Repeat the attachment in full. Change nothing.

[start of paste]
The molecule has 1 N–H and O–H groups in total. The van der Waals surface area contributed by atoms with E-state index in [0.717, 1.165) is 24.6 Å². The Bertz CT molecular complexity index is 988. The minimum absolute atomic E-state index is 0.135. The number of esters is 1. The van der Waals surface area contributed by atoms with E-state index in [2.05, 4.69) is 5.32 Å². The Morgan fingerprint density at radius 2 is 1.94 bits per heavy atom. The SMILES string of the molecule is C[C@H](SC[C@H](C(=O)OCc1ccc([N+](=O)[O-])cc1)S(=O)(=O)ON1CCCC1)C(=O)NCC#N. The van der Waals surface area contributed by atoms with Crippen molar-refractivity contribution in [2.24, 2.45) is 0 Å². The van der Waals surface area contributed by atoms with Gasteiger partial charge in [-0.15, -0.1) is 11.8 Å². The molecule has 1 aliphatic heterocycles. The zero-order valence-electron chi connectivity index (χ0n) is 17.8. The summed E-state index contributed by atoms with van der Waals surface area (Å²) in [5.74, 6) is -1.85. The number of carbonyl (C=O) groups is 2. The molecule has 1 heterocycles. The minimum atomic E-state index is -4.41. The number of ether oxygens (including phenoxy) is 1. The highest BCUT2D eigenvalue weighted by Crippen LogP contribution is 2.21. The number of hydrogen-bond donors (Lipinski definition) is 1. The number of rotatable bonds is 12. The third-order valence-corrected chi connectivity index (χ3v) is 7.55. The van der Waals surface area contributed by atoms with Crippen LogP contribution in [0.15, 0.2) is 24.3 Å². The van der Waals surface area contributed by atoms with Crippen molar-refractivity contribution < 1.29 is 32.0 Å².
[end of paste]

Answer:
The molecule has 1 N–H and O–H groups in total. The van der Waals surface area contributed by atoms with E-state index in [0.717, 1.165) is 24.6 Å². The Bertz CT molecular complexity index is 988. The minimum absolute atomic E-state index is 0.135. The number of esters is 1. The van der Waals surface area contributed by atoms with E-state index in [2.05, 4.69) is 5.32 Å². The Morgan fingerprint density at radius 2 is 1.94 bits per heavy atom. The SMILES string of the molecule is C[C@H](SC[C@H](C(=O)OCc1ccc([N+](=O)[O-])cc1)S(=O)(=O)ON1CCCC1)C(=O)NCC#N. The van der Waals surface area contributed by atoms with Crippen molar-refractivity contribution in [2.24, 2.45) is 0 Å². The van der Waals surface area contributed by atoms with Gasteiger partial charge in [-0.15, -0.1) is 11.8 Å². The molecule has 1 aliphatic heterocycles. The zero-order valence-electron chi connectivity index (χ0n) is 17.8. The summed E-state index contributed by atoms with van der Waals surface area (Å²) in [5.74, 6) is -1.85. The number of carbonyl (C=O) groups is 2. The molecule has 1 heterocycles. The minimum atomic E-state index is -4.41. The number of ether oxygens (including phenoxy) is 1. The highest BCUT2D eigenvalue weighted by Crippen LogP contribution is 2.21. The number of hydrogen-bond donors (Lipinski definition) is 1. The number of rotatable bonds is 12. The third-order valence-corrected chi connectivity index (χ3v) is 7.55. The van der Waals surface area contributed by atoms with Crippen LogP contribution in [0.15, 0.2) is 24.3 Å². The van der Waals surface area contributed by atoms with Crippen molar-refractivity contribution < 1.29 is 32.0 Å².